If a deferred annuity contract is allowed to run it’s entire lifespan, the total amount of money an annuitant would receive would be more than what was put in.

This is barring any extraordinary events.

The reason why this is possible is that insurers offer attractive interest rates on the funds, with most of them guaranteeing a specific minimum interest earned.

This makes annuities a worthy alternative of fixed deposits.

Insurers would use the funds collected for their financial activities, such as investing in treasury bonds, and generate a return higher than the interest paid to the account holder.

It ensures that every party wins.

The governments gets buyers of the bonds they issue, the insurer clocks a profit, and the saver gets to collect a recurring income in the future.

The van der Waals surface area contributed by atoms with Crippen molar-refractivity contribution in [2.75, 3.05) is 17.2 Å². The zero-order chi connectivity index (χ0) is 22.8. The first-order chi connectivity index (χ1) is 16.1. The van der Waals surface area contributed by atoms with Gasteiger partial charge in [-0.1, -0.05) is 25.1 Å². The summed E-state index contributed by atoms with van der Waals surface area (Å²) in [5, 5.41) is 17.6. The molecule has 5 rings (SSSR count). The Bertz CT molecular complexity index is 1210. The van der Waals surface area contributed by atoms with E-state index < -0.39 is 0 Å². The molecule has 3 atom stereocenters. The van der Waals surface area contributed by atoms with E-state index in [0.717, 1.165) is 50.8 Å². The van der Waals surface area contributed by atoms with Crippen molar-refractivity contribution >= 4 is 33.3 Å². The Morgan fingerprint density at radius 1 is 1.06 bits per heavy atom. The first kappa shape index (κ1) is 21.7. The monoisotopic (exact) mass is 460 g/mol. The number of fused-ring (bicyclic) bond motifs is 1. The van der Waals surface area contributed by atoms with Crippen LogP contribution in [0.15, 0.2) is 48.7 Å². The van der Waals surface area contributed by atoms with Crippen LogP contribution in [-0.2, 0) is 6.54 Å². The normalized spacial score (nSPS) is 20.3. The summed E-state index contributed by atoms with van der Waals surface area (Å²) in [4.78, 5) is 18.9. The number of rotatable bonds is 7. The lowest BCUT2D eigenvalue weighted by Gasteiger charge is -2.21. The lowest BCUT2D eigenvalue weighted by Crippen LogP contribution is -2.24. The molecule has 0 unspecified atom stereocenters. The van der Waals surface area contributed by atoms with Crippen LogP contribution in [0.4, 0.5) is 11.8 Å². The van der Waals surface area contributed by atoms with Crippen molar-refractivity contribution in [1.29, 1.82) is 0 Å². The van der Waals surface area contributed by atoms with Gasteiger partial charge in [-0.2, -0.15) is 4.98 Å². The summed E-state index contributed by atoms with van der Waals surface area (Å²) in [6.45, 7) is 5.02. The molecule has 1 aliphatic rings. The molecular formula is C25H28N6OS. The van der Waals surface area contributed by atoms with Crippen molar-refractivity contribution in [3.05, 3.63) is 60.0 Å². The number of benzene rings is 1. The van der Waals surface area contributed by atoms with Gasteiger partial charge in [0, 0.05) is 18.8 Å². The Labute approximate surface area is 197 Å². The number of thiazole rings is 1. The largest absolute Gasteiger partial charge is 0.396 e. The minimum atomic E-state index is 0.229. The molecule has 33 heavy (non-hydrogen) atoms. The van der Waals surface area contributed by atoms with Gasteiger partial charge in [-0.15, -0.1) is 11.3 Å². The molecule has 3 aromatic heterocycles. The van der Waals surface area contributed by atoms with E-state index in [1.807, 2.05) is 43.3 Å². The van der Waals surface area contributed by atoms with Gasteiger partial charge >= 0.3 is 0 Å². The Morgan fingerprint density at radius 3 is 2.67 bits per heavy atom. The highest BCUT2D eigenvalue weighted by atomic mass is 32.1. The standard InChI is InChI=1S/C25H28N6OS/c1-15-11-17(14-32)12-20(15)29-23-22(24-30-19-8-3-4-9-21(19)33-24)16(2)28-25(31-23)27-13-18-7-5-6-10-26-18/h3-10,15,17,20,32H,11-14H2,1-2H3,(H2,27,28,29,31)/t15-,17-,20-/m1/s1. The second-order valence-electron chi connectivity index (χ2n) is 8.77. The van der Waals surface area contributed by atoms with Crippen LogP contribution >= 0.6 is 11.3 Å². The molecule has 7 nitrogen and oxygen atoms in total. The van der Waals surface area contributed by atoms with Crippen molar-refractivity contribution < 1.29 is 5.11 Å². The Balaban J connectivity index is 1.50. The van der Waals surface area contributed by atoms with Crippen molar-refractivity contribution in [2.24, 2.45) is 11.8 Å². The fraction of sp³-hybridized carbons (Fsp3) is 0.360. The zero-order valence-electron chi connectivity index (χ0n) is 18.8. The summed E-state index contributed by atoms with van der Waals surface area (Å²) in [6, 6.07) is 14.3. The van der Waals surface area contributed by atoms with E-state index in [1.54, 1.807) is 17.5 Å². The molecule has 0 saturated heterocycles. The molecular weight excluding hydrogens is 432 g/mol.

Deferred annuities can be fixed income or variable income.

As the name suggest, fixed income annuity investors would received a fixed income when the payment period commences.

Variable income annuities would mean fluctuating income received as the performance of the fund is tied to the performance of stocks or indices that they are pegged to. This because the funds have been used to purchase them.

However, because the primary purpose of most annuity investors is stability and predictability, it’s no surprise that the average person who opt for fixed income annuities.

More advantages of deferred annuity

The basic premise of investing in such financial products is for financial and retirement planning.

Going into retirement age without the ability to work for a living can be a fear on the back of everyone’s minds.

But other than the financial benefits that would be harvested in future, it can also have more immediate financial advantages.

Because of the deferred income arrangement with such products, it would also carry deferred tax.

This means that income inside the annuity wouldn’t have to pay tax until they are withdrawn. The account that holds tax-deferral funds are also called tax-deferred accounts.